• --kernel-version specifies the kernel version of the target system. It should match the uname -r output of your target system and the UTS_RELEASE in kernel-src-dir/include/generated/utsrelease.h or kernel-src-dir/include/linux/utsrelease.h, depending on your kernel version.

    • --kernel-src-dir specifies the kernel source directory.

    • --make-args specifies the build arguments. For a 32-bit target system, use PLATFORM=x32. For a 64-bit target system, use PLATFORM=x32_64

    • --install-dir specifies the path to a writable directory where the drivers and scripts are copied after the build succeeds.

Use ./build-driver -h to get the detailed help message on the script usage.

To build the sampling driver as RPM using build services such as Open Build Service (OBS):

Use the sepdk.spec file located at the <install-dir>/sepdk/src directory.

Install the Sampling Drivers

Prerequisites for remote target systems: Copy the sepdk/src folder or the folder specified by the --install-dir option when building the driver to the target system using ssh, ftp, adb, sdb, or other supported means.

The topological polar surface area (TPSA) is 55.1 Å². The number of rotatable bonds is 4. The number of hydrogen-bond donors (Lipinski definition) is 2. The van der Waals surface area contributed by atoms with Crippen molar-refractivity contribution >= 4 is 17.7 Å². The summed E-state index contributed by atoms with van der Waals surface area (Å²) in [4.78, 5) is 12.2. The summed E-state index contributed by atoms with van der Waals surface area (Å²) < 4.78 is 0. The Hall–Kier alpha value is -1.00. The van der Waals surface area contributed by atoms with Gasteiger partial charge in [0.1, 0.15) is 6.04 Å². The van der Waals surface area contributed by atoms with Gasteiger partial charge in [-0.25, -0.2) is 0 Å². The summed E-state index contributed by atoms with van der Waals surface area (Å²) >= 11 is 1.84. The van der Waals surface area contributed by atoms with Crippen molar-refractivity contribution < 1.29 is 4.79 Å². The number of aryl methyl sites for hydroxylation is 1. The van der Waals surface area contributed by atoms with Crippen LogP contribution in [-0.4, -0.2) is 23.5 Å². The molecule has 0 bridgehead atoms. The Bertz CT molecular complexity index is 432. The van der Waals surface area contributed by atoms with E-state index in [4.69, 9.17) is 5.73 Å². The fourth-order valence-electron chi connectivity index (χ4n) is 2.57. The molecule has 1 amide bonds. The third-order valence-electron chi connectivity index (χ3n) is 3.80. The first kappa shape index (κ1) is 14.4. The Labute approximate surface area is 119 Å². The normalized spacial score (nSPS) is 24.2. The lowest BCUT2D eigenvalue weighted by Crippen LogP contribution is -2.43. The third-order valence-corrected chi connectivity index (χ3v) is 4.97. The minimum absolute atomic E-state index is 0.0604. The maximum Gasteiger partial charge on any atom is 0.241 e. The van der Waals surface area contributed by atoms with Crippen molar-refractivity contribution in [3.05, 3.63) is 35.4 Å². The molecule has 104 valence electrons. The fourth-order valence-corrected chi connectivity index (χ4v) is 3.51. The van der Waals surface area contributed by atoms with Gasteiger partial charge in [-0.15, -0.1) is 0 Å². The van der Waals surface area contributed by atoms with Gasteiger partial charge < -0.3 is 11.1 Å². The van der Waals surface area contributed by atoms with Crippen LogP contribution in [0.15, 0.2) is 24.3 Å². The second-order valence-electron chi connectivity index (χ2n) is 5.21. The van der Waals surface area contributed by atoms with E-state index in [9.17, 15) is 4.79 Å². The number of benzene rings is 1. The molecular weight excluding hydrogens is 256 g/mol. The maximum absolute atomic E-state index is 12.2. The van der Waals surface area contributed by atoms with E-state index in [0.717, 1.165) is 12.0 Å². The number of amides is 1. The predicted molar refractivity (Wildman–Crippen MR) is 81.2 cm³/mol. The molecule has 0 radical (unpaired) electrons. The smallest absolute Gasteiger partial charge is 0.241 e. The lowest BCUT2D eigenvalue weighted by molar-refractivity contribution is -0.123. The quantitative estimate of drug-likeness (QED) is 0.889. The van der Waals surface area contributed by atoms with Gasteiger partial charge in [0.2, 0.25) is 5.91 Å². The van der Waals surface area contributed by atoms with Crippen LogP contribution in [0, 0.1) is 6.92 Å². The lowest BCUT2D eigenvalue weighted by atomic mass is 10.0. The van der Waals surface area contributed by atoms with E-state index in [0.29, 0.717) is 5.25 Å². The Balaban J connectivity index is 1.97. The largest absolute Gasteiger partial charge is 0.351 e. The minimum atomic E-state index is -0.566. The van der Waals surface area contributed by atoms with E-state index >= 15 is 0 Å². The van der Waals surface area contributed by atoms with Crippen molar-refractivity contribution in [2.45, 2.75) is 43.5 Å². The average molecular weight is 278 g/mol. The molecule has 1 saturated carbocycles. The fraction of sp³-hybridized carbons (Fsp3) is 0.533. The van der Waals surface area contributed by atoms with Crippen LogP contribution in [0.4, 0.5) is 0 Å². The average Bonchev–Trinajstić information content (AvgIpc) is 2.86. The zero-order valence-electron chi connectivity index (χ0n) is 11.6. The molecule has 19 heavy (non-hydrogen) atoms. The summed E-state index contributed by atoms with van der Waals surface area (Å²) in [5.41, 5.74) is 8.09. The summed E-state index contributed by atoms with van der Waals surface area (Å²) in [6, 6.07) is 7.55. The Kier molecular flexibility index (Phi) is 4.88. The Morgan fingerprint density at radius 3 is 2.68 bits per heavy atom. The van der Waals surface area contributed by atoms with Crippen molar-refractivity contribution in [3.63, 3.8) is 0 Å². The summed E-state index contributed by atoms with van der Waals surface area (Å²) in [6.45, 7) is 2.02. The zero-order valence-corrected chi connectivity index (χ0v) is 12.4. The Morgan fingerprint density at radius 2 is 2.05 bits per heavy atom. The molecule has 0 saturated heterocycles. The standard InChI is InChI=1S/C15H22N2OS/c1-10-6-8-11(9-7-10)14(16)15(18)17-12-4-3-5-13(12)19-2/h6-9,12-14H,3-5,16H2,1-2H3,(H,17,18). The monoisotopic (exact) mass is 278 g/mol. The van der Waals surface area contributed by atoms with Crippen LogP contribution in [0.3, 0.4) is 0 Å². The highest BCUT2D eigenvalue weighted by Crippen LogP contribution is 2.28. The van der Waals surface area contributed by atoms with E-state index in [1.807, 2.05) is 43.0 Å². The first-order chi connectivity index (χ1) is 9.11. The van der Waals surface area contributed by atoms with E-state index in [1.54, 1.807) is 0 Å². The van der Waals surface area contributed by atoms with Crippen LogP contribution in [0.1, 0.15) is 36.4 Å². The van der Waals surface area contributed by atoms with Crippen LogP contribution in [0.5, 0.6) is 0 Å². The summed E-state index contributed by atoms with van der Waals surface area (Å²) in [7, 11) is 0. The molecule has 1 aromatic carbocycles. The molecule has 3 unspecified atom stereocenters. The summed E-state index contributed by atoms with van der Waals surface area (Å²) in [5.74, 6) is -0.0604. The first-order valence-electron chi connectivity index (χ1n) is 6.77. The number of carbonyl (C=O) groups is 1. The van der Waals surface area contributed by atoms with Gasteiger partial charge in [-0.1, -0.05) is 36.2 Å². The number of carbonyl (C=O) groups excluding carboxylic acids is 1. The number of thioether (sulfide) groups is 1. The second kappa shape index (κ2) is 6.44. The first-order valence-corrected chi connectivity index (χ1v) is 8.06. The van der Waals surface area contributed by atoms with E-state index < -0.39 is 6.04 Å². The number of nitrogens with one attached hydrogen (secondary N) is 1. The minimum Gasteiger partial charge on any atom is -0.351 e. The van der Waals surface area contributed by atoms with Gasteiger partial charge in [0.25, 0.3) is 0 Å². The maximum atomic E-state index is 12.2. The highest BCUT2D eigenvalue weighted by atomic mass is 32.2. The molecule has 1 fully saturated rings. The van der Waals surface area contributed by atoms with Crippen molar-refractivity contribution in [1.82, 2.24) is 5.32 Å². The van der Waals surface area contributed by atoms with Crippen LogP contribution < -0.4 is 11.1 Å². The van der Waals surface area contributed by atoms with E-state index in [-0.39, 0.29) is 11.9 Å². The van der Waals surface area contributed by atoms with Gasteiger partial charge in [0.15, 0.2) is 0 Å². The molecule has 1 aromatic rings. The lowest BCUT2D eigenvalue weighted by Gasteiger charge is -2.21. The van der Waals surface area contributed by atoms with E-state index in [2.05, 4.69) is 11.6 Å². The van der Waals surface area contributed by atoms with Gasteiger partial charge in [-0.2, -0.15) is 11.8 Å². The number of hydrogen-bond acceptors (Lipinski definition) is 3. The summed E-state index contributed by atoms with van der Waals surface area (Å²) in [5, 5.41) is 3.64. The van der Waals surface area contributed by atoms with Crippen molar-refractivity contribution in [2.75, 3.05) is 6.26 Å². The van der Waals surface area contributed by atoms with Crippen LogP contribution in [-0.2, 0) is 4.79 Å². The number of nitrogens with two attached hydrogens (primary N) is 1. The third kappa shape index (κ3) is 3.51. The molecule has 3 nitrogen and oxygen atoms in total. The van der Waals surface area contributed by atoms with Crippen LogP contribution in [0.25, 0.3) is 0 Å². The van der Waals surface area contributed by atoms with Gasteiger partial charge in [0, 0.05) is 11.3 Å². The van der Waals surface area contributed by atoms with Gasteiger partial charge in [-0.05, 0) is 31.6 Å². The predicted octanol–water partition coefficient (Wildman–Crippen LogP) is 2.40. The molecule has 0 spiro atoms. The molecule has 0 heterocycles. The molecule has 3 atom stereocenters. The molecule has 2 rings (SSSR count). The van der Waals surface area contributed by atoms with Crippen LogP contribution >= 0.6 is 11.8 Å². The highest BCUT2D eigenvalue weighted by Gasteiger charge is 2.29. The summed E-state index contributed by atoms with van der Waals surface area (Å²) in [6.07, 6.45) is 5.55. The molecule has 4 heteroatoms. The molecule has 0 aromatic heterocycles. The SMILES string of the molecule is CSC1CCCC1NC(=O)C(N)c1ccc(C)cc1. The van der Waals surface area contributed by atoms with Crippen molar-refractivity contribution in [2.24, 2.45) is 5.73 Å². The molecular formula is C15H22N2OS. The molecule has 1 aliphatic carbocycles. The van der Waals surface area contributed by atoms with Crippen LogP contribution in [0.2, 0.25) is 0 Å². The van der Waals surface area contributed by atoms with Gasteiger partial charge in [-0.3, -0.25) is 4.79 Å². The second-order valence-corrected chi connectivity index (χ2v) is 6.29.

To install the drivers:

  1. If building the drivers succeeds, install them manually with the insmod-sep script:

    $ cd <install_dir>/sepdk/src

    $ ./insmod-sep -r -g <group>

    where <group> is the group of users that have access to the driver.

    To install the driver that is built with the per-user event-based sampling collection on, use the -pu (-per-user) option as follows:

    $ ./insmod-sep -g <group> -pu

    If you are running on a resource-restricted environment, add the -re option as follows:

    $ ./insmod-sep -re

  2. Enable the Linux system to automatically load the drivers at boot time:

    $ cd <install_dir>/sepdk/src

    To install the driver that is built with the per-user event-based sampling collection on, use the -pu (-per-user) option as follows:

    $ ./boot-script --install -g <group> -pu

    The -g <group> option is only required if you want to override the group specified when the driver was built.

To remove the driver on a Linux system, run:

./rmmod-sep -s